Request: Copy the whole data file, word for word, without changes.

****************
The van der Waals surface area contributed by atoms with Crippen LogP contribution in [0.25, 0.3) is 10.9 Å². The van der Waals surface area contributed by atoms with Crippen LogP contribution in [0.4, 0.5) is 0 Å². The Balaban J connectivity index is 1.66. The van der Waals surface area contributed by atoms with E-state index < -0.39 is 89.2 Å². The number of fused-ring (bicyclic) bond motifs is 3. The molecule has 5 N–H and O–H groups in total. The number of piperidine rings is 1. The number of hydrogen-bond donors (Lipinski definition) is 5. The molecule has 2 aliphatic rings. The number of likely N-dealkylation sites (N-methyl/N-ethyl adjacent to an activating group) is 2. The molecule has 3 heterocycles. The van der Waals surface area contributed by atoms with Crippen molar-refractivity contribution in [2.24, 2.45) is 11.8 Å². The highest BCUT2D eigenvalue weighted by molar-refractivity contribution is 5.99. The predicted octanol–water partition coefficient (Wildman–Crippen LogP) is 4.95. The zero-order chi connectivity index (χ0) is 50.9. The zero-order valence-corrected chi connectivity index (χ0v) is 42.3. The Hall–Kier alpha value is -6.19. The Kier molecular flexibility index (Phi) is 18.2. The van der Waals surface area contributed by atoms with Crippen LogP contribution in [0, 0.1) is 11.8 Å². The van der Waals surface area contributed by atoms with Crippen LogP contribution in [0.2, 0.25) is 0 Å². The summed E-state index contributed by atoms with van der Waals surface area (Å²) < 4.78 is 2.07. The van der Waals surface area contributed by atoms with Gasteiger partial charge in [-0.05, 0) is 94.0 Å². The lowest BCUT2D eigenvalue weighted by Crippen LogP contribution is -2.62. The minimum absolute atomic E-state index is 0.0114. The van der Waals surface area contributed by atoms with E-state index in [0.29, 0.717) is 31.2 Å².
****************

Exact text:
The van der Waals surface area contributed by atoms with Crippen LogP contribution in [0.25, 0.3) is 10.9 Å². The van der Waals surface area contributed by atoms with Crippen LogP contribution in [0.4, 0.5) is 0 Å². The Balaban J connectivity index is 1.66. The van der Waals surface area contributed by atoms with E-state index < -0.39 is 89.2 Å². The number of fused-ring (bicyclic) bond motifs is 3. The molecule has 5 N–H and O–H groups in total. The number of piperidine rings is 1. The number of hydrogen-bond donors (Lipinski definition) is 5. The molecule has 2 aliphatic rings. The number of likely N-dealkylation sites (N-methyl/N-ethyl adjacent to an activating group) is 2. The molecule has 3 heterocycles. The van der Waals surface area contributed by atoms with Crippen molar-refractivity contribution in [2.24, 2.45) is 11.8 Å². The highest BCUT2D eigenvalue weighted by molar-refractivity contribution is 5.99. The predicted octanol–water partition coefficient (Wildman–Crippen LogP) is 4.95. The zero-order chi connectivity index (χ0) is 50.9. The zero-order valence-corrected chi connectivity index (χ0v) is 42.3. The Hall–Kier alpha value is -6.19. The Kier molecular flexibility index (Phi) is 18.2. The van der Waals surface area contributed by atoms with Crippen LogP contribution in [0, 0.1) is 11.8 Å². The van der Waals surface area contributed by atoms with Crippen LogP contribution in [0.2, 0.25) is 0 Å². The summed E-state index contributed by atoms with van der Waals surface area (Å²) < 4.78 is 2.07. The van der Waals surface area contributed by atoms with Gasteiger partial charge in [-0.05, 0) is 94.0 Å². The lowest BCUT2D eigenvalue weighted by Crippen LogP contribution is -2.62. The minimum absolute atomic E-state index is 0.0114. The van der Waals surface area contributed by atoms with E-state index in [0.29, 0.717) is 31.2 Å².